because of your tradition? For God commanded, saying, 'HONOR YOUR FATHER AND YOUR MOTHER'; and, 'HE WHO CURSES FATHER OR MOTHER,
LET HIM BE PUT TO DEATH.' But you say, 'Whoever says to his father or mother, "Whatever profit you might have received
from me is a gift to God"--then he need not honor his father or mother.' Thus you have made the commandment of God of
no effect by your tradition. (Mat 15:3-6)
- "HONOR YOUR FATHER AND MOTHER," which is
the first commandment with promise: (Eph 6:2)
- He who mistreats his father and chases away his
mother Is a son who causes shame and brings reproach. (Pro 19:26)
- Listen to your father who
begot you, And do not despise your mother when she is old. (Pro 23:22)
- When Jesus therefore
saw His mother, and the disciple whom He loved standing by, He said to His mother, "Woman, behold your son!" Then
He said to the disciple, "Behold your mother!" And from that hour that disciple took her to his own home. (Joh 19:26-27)
4. Dignity cares for others
- Honor widows who are really widows. 1 Tim. 5:3
- Pure and undefiled religion before God and the Father is this: to visit orphans and widows in their trouble, and
to keep oneself unspotted from the world. (Jas 1:27)
5. Dignity treats others with respect
even if they aren't acting in a dignified manner - whether we are the caregiver or care-receiver.
- 1Co_4:12 And we labor, working with our own hands. Being reviled, we bless; being persecuted, we endure;
- 1Pe 2:19-24 For this is commendable, if because of conscience toward God one endures grief, suffering wrongfully. For
what credit is it if, when you are beaten for your faults, you take it patiently? But when you do good and suffer, if you
take it patiently, this is commendable before God. For to this you were called, because Christ also suffered for us, leaving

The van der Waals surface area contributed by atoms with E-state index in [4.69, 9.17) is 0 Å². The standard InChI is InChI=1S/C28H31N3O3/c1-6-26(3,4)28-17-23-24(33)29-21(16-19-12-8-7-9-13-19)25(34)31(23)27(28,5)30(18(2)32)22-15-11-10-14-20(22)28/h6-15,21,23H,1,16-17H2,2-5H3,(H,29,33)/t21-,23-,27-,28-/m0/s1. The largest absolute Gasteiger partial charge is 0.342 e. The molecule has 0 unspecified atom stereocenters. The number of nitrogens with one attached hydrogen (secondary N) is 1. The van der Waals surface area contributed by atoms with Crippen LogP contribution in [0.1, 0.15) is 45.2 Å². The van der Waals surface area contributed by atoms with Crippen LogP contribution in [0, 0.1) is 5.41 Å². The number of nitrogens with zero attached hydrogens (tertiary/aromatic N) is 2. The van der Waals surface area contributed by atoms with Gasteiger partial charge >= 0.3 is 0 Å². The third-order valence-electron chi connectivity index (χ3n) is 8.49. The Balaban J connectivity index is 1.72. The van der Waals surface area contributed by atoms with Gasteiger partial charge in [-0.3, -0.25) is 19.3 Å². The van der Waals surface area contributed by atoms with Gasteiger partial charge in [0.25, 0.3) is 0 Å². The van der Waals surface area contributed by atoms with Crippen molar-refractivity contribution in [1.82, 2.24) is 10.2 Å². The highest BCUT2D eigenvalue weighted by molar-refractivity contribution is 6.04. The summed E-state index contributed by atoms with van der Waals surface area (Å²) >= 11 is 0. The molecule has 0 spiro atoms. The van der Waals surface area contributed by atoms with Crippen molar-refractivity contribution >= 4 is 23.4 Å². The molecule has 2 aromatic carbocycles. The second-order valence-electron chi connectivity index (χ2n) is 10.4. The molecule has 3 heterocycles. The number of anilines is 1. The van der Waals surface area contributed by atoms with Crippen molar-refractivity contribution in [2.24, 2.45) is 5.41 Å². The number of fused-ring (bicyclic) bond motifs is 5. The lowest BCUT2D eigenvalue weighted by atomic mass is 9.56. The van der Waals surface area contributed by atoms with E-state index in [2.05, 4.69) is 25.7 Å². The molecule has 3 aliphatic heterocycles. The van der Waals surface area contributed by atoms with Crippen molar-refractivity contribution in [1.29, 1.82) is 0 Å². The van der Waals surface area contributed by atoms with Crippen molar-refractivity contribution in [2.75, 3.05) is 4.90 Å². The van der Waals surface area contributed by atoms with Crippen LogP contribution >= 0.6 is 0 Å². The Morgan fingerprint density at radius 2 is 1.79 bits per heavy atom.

us an example, that you should follow His steps: "WHO COMMITTED NO SIN, NOR WAS DECEIT FOUND IN HIS MOUTH"; who,
when He was reviled, did not revile in return; when He suffered, He did not threaten, but committed Himself to Him who judges
righteously; who Himself bore our sins in His own body on the tree, that we, having died to sins, might live for
righteousness—by whose stripes you were healed.
Our dignified Lord:
is living honorably and respectfully as we have example in our
Lord Jesus Christ. No person, nor the circumstances in life,
can take away our dignity as it is contained in our spirit, hidden away from the chaos of this world. The only way
our dignity is affected by outside forces is if we allow it to be. Our dignity is under our control, persevering by
focusing on what it means to be Christ-like in life and death.
The Lord is the manifestation
of dignity. While His torn, bleeding body was being tortured on the cross, while being
racked with pain, while being verbally abused, He had the most dignified death that has ever
existed. No clean sheets. No morphine. No loved one holding
His hand as His spirit was about to leave this earth. No kind
words spoken except from one man who desired to be with Him after death. No demands from Jesus that His tormentors
treat Him with respect. No anger or lashing out at those who
didn't understand who He was. No cursing out His tormentors.
He was oppressed and He was afflicted,
Yet He opened not His mouth; He was led as a lamb to the slaughter, And as a sheep before its shearers is silent, So He opened
not His mouth. (Isa 53:7)
death sentence full of lies, hatred and disrespect. A death
filled with blood and torment. A death full of unselfishness and love. Dignity in full bloom.
Now tell me what is a dignified
life and death? Is it living independently and having a painless, clean death or is the
true definition of dignity a heart full of the goodness and
humbleness to God's will as we see in Jesus Christ?
Let's determine that
we will grow in grace, love and compassion. As the Lord cares for us, let's learn to care for one another in love. As our
parents took care of us, let us be ready to care for them whether they did a good job at parenting or not.
Let's determine to accept help
graciously, no matter if we are receiving the respect from others we want or not. God sees, God knows.
Let us all look to Jesus and learn what it means to live a dignified life